« Reply #15 on: January 25, 2013, 10:15:07 am »
Good review...actually read the whole thing.

o_0 i always read the whole thing.... no matter what article is posted on autos.ca....
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Offline mixmanmash

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Re: Comparison Test: 2013 Ford C-Max Hybrid vs 2013 Volkswagen Golf Wagon TDI
« Reply #16 on: January 25, 2013, 10:16:46 am »
Good review. I'd like to see a similar review with the Prius V instead of the C-Max.

I to welcome some competition in North America in regards to passenger diesel options.

I'm still floored that manufactures lately put out and justify obscure vehicles with low volume sales but consistently debate the market for a diesel vehicle in N/A.

I'm I the only one who finds this odd ?

Agreed.  Thank god we'll have GM (Cruze), Jeep (Grand Cherokee) and Mazda (6) joining the ranks of offering a diesel vehicle this year.  The one thing I have seen is that diesels are more consistent and closer to the fuel economy ratings than any gas engined or hybrid vehicle.

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Re: Comparison Test: 2013 Ford C-Max Hybrid vs 2013 Volkswagen Golf Wagon TDI
« Reply #17 on: January 25, 2013, 10:19:37 am »
Good review. I'd like to see a similar review with the Prius V instead of the C-Max.

I to welcome some competition in North America in regards to passenger diesel options.

I'm still floored that manufactures lately put out and justify obscure vehicles with low volume sales but consistently debate the market for a diesel vehicle in N/A.

I'm I the only one who finds this odd ?
Me as well.   The annoying thing about this particular C-max is that a diesel version already exists that would probably only  need an exhaust clean up.
I blame a lot of the lack of diesels on Transport Canada. When they bought into the current EPA emission specs for gas engines they easily could have adopt Euro V for diesels and then we could have had many more diesels...it might have been a small political fight but probably not.  AND the VW diesels would be more economical and be available in the Tiguan.  There might have been a problem that Cdn spec  diesels could not have been exported to the USA but how often does that happen?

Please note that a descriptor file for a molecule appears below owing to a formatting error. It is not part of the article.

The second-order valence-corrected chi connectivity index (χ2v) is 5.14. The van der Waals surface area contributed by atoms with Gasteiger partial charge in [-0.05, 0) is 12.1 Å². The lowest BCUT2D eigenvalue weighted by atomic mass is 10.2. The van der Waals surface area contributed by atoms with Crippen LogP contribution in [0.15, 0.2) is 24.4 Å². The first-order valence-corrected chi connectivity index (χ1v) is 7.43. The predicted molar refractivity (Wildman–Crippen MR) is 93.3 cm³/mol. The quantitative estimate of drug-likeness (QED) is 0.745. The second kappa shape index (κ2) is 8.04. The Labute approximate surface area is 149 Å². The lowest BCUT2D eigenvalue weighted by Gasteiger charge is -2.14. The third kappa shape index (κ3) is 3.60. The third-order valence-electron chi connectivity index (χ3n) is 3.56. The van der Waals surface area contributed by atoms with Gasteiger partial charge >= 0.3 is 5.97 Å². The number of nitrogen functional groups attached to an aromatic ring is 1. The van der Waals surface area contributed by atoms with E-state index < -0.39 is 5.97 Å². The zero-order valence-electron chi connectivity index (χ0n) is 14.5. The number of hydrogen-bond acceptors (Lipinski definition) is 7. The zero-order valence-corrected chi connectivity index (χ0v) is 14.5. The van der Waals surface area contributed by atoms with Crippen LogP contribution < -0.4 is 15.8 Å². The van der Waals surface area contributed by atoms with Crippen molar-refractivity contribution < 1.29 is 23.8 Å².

Offline whaddaiknow

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Re: Comparison Test: 2013 Ford C-Max Hybrid vs 2013 Volkswagen Golf Wagon TDI
« Reply #18 on: January 25, 2013, 10:26:09 am »
Interesting and balanced article ...well done!


.....and not just because your conclusions agree with my take on that comparison  ;D

The only other area you might of considered is cost of ownership. I don't know about the Ford or all  hybrids for that matter but VW's in general and diesel VW's in particular have a rep for pricey parts and service.

Very well done! Read everything from start to finish.
I find the comparison very relevant though the results were not quite as expected which only adds to the value of this article.
Really nothing to add to it.
Very disappointed that Ford, yet again, stops short with a 2013 model that can't beat "old" tech Golf TDI.

Offline SaskSpecV

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Re: Comparison Test: 2013 Ford C-Max Hybrid vs 2013 Volkswagen Golf Wagon TDI
« Reply #19 on: January 25, 2013, 10:28:26 am »
No cost per km comparison? That is the most important. Fail.

Seriously Snowman?  I hope you forgot the sarcasm emoticon there...or else you forgot your grumpy meds today!
This was an awesome comparison - a level of practical detail that NONE of the big-time mags or websites would delve into (ease of child seat installation, ease of handling similar cargo loads, actual - not just "listed" - differences in front and rear seat roominess, etc.)

And Jonathon gives you all the info you need to do YOUR OWN cost per km comparison, which is far more relevant than if he did it for you.  Purchase price of each vehicle (with comparison of equipment levels)?  Check.  Actual vs listed gas mileage?  Check.  I can use that data, along with my own typical driving distances (probably not the same as Jonathon's), cost of fuel locally (again may be different), local insurance costs for each vehicle (very likely to be different for me compared to Southern Ontario), to calculate my own "cost per km" comparison.

The only data not included in the article is potential resale value (depreciation) of each vehicle, but as that info varies depending how long you intend to keep the vehicle, and probably isn't available for the brand-new C-Max anyway, it's a non-starter.

Again, great review.  It's why autos.ca kick the sh!te out of every other auto website (insideline used to be good competition, but since they've folded into edmunds again it's not even close...)